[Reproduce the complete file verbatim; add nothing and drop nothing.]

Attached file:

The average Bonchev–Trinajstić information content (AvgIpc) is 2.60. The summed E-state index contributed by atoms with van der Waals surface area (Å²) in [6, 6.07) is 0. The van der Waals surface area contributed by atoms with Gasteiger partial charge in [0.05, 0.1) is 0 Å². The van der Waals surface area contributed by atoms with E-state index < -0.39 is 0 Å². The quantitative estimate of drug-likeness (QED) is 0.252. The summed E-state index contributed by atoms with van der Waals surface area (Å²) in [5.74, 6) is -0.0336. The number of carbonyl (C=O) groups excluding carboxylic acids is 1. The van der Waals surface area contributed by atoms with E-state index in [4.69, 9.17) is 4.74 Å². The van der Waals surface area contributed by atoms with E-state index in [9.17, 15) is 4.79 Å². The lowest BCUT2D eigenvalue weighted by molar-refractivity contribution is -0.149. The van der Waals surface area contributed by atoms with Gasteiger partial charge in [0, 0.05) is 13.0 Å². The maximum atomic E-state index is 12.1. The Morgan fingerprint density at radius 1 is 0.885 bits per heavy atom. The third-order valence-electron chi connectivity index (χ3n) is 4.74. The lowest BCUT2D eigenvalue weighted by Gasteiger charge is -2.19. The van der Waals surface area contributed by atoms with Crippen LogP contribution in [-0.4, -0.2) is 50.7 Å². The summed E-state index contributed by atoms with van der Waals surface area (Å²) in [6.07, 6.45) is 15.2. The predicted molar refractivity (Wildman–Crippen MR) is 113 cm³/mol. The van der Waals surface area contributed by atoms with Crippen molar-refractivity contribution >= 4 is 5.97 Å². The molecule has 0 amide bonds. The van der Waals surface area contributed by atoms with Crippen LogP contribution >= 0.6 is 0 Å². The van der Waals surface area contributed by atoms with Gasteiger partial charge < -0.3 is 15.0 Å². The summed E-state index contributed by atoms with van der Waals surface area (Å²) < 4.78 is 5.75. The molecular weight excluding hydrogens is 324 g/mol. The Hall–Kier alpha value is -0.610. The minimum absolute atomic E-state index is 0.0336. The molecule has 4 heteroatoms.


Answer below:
The average Bonchev–Trinajstić information content (AvgIpc) is 2.60. The summed E-state index contributed by atoms with van der Waals surface area (Å²) in [6, 6.07) is 0. The van der Waals surface area contributed by atoms with Gasteiger partial charge in [0.05, 0.1) is 0 Å². The van der Waals surface area contributed by atoms with E-state index < -0.39 is 0 Å². The quantitative estimate of drug-likeness (QED) is 0.252. The summed E-state index contributed by atoms with van der Waals surface area (Å²) in [5.74, 6) is -0.0336. The number of carbonyl (C=O) groups excluding carboxylic acids is 1. The van der Waals surface area contributed by atoms with E-state index in [4.69, 9.17) is 4.74 Å². The van der Waals surface area contributed by atoms with E-state index in [9.17, 15) is 4.79 Å². The lowest BCUT2D eigenvalue weighted by molar-refractivity contribution is -0.149. The van der Waals surface area contributed by atoms with Gasteiger partial charge in [0, 0.05) is 13.0 Å². The maximum atomic E-state index is 12.1. The Morgan fingerprint density at radius 1 is 0.885 bits per heavy atom. The third-order valence-electron chi connectivity index (χ3n) is 4.74. The lowest BCUT2D eigenvalue weighted by Gasteiger charge is -2.19. The van der Waals surface area contributed by atoms with Crippen LogP contribution in [-0.4, -0.2) is 50.7 Å². The summed E-state index contributed by atoms with van der Waals surface area (Å²) in [6.07, 6.45) is 15.2. The predicted molar refractivity (Wildman–Crippen MR) is 113 cm³/mol. The van der Waals surface area contributed by atoms with Crippen molar-refractivity contribution >= 4 is 5.97 Å². The molecule has 0 amide bonds. The van der Waals surface area contributed by atoms with Crippen LogP contribution >= 0.6 is 0 Å². The van der Waals surface area contributed by atoms with Gasteiger partial charge < -0.3 is 15.0 Å². The summed E-state index contributed by atoms with van der Waals surface area (Å²) < 4.78 is 5.75. The molecular weight excluding hydrogens is 324 g/mol. The Hall–Kier alpha value is -0.610. The minimum absolute atomic E-state index is 0.0336. The molecule has 4 heteroatoms.